The character of the Male opera singer is based on that of German tenor Walter Kirchhoff (1879-1951), who travelled to the front in order to perform for the troops. His performance was met by cheers from the French lines, where upon he decided to climb on to no-mans-land to see who was cheering.
Towards the end of the film Major General Audebert says "i've been ordered to arrest a cat for treason", A cat portrayed in the film as Felix/Nestor, was actually arrested and shot for espionage after it arrived in French lines wearing a new collar and bearing a note (in french) which read "which regiment are you from?". The general in charge decided just to follow the letter of the law, the cat was shot for spying.
The football match depicted was probably inspired by the documented game between the 2nd Battalion The Royal Welsh Fusiliers and the Saxon Infantry who played football on Christmas Day 1914. In 2008 the British and German Armies sent teams France to play a game of football in honour of their predecessors.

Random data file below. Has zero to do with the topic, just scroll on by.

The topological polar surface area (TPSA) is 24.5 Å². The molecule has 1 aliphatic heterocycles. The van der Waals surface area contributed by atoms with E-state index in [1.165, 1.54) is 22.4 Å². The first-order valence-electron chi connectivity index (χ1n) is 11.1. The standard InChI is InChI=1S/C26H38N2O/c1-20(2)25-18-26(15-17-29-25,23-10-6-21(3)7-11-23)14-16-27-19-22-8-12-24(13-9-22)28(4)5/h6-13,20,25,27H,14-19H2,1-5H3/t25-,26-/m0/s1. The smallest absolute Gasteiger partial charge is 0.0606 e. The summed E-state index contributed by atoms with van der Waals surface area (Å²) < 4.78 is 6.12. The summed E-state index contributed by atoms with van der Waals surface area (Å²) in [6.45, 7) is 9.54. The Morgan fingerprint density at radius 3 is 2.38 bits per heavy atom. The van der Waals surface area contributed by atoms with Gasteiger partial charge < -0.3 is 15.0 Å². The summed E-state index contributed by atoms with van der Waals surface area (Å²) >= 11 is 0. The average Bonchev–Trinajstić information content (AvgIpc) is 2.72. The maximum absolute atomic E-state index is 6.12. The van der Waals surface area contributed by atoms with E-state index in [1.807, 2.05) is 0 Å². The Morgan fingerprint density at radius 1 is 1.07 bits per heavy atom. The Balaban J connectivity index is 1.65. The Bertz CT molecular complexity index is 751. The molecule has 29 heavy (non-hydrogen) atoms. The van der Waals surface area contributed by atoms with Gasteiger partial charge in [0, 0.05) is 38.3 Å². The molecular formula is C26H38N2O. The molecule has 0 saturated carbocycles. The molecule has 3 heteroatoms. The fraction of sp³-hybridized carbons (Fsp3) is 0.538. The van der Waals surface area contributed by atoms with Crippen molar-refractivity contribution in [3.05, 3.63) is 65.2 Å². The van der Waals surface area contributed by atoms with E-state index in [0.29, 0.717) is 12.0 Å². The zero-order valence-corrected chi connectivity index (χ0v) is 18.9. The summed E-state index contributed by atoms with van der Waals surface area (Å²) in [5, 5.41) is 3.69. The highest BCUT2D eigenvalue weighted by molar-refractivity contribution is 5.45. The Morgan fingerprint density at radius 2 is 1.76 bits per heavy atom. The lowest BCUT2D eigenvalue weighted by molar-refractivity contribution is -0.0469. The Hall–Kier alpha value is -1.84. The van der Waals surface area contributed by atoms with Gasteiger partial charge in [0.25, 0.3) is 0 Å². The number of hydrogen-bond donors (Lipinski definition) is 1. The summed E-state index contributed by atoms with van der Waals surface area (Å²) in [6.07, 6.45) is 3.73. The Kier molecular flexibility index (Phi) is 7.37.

As of October 2009, American composer Kevin Puts was writing a full-length opera based on this film for the Minnesota Opera. The opera, called Silent Night, was premiered in Minnesota in 2011, won the 2012 Pulitzer Prize for music, and was transferred to Opera Philadelphia in February 2013 with most of the same cast. Its libretto by Mark Campbell is extremely faithful to the movie's screenplay.
The Scottish regiment depicted in this film, judging by the badges displayed on the "Glengarry," were the Royal Scots Fusiliers. On December 20, 1914, the 2nd Argyle & Sutherland Highlanders took over the front line trenches at Houplines until after Christmas, it was widely reported at the time in numerous letters that it was this regiment that arranged to play a football match versus the Saxons in no man's land.